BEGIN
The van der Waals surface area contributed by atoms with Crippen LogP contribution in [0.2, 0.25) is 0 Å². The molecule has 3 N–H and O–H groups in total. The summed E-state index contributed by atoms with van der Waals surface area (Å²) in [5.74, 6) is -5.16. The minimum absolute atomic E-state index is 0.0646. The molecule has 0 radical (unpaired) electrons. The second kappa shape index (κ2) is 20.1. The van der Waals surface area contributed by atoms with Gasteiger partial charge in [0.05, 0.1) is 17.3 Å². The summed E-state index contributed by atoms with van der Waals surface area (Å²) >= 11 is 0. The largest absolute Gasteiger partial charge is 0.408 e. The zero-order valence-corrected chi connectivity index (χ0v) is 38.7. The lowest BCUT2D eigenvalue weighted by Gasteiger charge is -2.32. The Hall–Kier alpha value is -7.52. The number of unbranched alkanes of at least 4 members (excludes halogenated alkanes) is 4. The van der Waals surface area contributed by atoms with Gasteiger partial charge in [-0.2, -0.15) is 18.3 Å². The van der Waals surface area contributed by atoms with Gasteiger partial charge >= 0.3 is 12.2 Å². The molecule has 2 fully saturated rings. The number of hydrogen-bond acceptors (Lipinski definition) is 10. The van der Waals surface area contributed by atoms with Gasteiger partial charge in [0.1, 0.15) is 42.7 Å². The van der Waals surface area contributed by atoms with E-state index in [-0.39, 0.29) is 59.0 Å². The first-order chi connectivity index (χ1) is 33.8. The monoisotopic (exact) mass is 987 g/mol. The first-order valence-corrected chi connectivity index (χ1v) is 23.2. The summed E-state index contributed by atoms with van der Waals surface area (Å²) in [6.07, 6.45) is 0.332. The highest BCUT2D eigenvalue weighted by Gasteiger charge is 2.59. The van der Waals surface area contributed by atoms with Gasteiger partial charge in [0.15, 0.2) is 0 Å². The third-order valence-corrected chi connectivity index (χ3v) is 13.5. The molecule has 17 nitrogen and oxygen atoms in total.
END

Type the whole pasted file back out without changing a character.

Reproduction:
The van der Waals surface area contributed by atoms with Crippen LogP contribution in [0.2, 0.25) is 0 Å². The molecule has 3 N–H and O–H groups in total. The summed E-state index contributed by atoms with van der Waals surface area (Å²) in [5.74, 6) is -5.16. The minimum absolute atomic E-state index is 0.0646. The molecule has 0 radical (unpaired) electrons. The second kappa shape index (κ2) is 20.1. The van der Waals surface area contributed by atoms with Gasteiger partial charge in [0.05, 0.1) is 17.3 Å². The summed E-state index contributed by atoms with van der Waals surface area (Å²) >= 11 is 0. The largest absolute Gasteiger partial charge is 0.408 e. The zero-order valence-corrected chi connectivity index (χ0v) is 38.7. The lowest BCUT2D eigenvalue weighted by Gasteiger charge is -2.32. The Hall–Kier alpha value is -7.52. The number of unbranched alkanes of at least 4 members (excludes halogenated alkanes) is 4. The van der Waals surface area contributed by atoms with Gasteiger partial charge in [-0.2, -0.15) is 18.3 Å². The van der Waals surface area contributed by atoms with Gasteiger partial charge >= 0.3 is 12.2 Å². The molecule has 2 fully saturated rings. The number of hydrogen-bond acceptors (Lipinski definition) is 10. The van der Waals surface area contributed by atoms with Gasteiger partial charge in [0.1, 0.15) is 42.7 Å². The van der Waals surface area contributed by atoms with E-state index in [-0.39, 0.29) is 59.0 Å². The first-order chi connectivity index (χ1) is 33.8. The monoisotopic (exact) mass is 987 g/mol. The first-order valence-corrected chi connectivity index (χ1v) is 23.2. The summed E-state index contributed by atoms with van der Waals surface area (Å²) in [6.07, 6.45) is 0.332. The highest BCUT2D eigenvalue weighted by Gasteiger charge is 2.59. The van der Waals surface area contributed by atoms with Gasteiger partial charge in [0.15, 0.2) is 0 Å². The third-order valence-corrected chi connectivity index (χ3v) is 13.5. The molecule has 17 nitrogen and oxygen atoms in total.